At more than $2 million a room, Baccarat leads luxury hotel boom

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At least three U.S. luxury hotels are slated to sell for at least $1.3 million per room, reflecting a booming hotel-investment market spurred by a combination of continued strength in luxury travel, low interest rates and little in the way of new supply.

Leading this blue-chip trend is the Baccarat Hotel New York, which Starwood Capital will open in March, the first to carry the iconic Baccarat crystal brand. Earlier this month, Starwood Capital reached an agreement to sell the 114-room hotel to China-based Sunshine Insurance Group.

While Starwood Capital declined to confirm the price, the hotel will reportedly trade for more than $230 million, or in excess of $2 million a room for the "six-star" hotel, located across the street from the Museum of Modern Art.

Meanwhile, Hilton Worldwide this month completed its sale of New York's 1,413-room Waldorf Astoria to Beijing-based Anbang Insurance Group for $1.95 billion, or nearly $1.4 million per room. Under the agreement, Hilton will have a 100-year management contract, and the 84-year-old hotel will get a major renovation.

Across the country, Southern California's 250-room oceanfront Montage Laguna Beach was sold by Ohana Real Estate Investors to Strategic Hotels & Resorts for $360 million, or more than $1.4 million per room.

All these sales follow a year in which a record amount of single-asset hotel real estate was sold in the U.S., according to Kevin Mallory, global head of CBRE Hotels. About $22 billion worth of hotels that were not part of a broader portfolio were sold in the U.S. last year, beating prerecession highs.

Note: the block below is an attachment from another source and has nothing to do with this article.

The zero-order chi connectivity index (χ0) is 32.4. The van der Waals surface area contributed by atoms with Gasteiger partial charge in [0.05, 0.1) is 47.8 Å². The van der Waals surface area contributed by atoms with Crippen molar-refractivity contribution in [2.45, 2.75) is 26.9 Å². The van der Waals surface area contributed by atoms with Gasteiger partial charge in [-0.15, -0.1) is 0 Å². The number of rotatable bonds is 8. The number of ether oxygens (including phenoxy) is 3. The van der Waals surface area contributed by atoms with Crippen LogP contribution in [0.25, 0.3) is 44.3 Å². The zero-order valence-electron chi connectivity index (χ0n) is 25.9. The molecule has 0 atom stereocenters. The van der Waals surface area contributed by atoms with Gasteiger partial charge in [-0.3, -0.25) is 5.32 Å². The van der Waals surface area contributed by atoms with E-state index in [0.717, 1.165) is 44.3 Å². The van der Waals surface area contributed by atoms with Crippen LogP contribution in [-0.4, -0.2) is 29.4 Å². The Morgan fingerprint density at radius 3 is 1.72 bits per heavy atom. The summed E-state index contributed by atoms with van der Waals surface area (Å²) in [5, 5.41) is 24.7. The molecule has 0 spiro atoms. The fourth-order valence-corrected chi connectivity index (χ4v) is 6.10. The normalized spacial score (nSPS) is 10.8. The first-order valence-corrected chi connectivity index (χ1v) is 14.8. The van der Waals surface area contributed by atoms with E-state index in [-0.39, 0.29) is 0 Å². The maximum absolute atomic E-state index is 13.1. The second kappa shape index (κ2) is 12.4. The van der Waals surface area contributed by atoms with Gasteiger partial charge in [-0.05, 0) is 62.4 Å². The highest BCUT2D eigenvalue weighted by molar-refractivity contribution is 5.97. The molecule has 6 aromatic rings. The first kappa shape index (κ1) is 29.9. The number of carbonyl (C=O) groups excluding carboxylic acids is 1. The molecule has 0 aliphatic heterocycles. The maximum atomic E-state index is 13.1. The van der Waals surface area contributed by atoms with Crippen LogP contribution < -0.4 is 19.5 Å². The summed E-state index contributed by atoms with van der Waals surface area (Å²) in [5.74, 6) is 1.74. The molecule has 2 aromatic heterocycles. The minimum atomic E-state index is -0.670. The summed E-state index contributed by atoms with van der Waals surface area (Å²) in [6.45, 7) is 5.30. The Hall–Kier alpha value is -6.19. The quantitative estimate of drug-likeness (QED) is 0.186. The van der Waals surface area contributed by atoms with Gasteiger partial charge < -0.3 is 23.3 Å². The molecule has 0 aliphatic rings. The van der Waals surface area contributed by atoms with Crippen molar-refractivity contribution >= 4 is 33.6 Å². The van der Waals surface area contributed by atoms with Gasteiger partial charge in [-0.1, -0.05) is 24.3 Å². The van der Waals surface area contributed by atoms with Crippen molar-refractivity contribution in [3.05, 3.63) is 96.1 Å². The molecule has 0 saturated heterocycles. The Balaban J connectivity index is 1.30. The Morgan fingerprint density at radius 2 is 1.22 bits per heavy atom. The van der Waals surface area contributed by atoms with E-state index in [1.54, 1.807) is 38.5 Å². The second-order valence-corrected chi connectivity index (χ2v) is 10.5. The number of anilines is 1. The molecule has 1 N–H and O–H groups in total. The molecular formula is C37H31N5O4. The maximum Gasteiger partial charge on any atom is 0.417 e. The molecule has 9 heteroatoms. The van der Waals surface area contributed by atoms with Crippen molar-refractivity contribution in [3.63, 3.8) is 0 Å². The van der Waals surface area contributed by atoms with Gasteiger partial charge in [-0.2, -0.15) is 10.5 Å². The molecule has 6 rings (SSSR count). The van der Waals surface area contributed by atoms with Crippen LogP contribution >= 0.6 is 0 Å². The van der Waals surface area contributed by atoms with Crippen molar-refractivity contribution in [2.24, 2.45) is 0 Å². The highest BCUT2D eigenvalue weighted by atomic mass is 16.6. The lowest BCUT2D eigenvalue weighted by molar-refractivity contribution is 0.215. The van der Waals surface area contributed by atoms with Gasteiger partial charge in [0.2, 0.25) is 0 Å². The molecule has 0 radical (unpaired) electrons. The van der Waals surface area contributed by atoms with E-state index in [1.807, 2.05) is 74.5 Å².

Florida's St. Regis Bal Harbour, the Park Hyatt New York and Hawaii's Four Seasons Resort Hualalai were among the dozen U.S. properties that traded for at least $1 million a room in 2014.

Global hotel sales could total as much as $68 billion this year, a 15% jump from 2014 and an eight-year high, according to real estate broker Jones Lang LaSalle. Spurring such activity is increased interest in U.S. real estate from overseas financial institutions and sovereign-wealth funds.

"There's a tremendous amount of capital wanting a home, and today, the U.S. is a safe harbor," Mallory said. He estimated that about 20% of U.S. hotel investments are being financed overseas, about triple the percentage of hotel acquisitions that typically come from outside the country.

As for return on investment, the traditional rule of thumb is that a room would have to fetch $100 a night for every $100,000 spent, suggesting that a hotel trading for $1 million a room would need to average about $1,000 a night per room.

That might be the case for the Baccarat, which occupies the bottom 12 stories of a 50-floor hotel and residential project. Weekend rates in late March start at $729 a night and work their way up to $18,729 a night for the Baccarat Suite.

That said, applying such rules of thumb is impossible for top full-service hotels that operate in such rarified company. While a historically low cost of capital gives such investors a little more wiggle room, hotels that generate a relatively high percentage of their revenue from lower-margin food and beverage sales will necessarily mean a longer payback period.

Regardless, both the prospect of higher luxury demand for U.S. real estate investment trusts like Strategic Hotels and loosened regulations for China-based investors like Anbang and Sunshine Insurance will likely ensure that prices for properties like the Montage and Waldorf will continue to rise.

"The opportunity to acquire a hotel of this prominence is exceptionally rare," said Strategic Hotels CEO Raymond "Rip" Gellein, adding that there was "no competitive supply in the current pipeline as the result of extremely high barriers to entry."

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